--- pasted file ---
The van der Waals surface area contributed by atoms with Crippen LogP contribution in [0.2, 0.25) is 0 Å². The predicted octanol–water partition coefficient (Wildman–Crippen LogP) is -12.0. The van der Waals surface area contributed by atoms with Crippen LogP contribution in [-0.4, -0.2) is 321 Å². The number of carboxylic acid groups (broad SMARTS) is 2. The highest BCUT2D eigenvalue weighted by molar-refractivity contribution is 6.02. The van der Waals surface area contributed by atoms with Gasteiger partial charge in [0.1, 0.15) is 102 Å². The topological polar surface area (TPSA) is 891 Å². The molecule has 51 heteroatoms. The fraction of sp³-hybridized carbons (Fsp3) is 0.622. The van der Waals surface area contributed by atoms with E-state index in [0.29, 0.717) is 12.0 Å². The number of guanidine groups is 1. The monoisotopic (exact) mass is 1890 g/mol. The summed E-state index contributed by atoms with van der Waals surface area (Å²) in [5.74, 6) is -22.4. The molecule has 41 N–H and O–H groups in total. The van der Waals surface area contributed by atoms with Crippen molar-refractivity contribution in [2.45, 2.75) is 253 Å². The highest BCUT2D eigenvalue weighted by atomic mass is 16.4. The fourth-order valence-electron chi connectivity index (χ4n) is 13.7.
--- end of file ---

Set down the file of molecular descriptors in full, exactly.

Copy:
The van der Waals surface area contributed by atoms with Crippen LogP contribution in [0.2, 0.25) is 0 Å². The predicted octanol–water partition coefficient (Wildman–Crippen LogP) is -12.0. The van der Waals surface area contributed by atoms with Crippen LogP contribution in [-0.4, -0.2) is 321 Å². The number of carboxylic acid groups (broad SMARTS) is 2. The highest BCUT2D eigenvalue weighted by molar-refractivity contribution is 6.02. The van der Waals surface area contributed by atoms with Gasteiger partial charge in [0.1, 0.15) is 102 Å². The topological polar surface area (TPSA) is 891 Å². The molecule has 51 heteroatoms. The fraction of sp³-hybridized carbons (Fsp3) is 0.622. The van der Waals surface area contributed by atoms with E-state index in [0.29, 0.717) is 12.0 Å². The number of guanidine groups is 1. The monoisotopic (exact) mass is 1890 g/mol. The summed E-state index contributed by atoms with van der Waals surface area (Å²) in [5.74, 6) is -22.4. The molecule has 41 N–H and O–H groups in total. The van der Waals surface area contributed by atoms with Crippen molar-refractivity contribution in [2.45, 2.75) is 253 Å². The highest BCUT2D eigenvalue weighted by atomic mass is 16.4. The fourth-order valence-electron chi connectivity index (χ4n) is 13.7.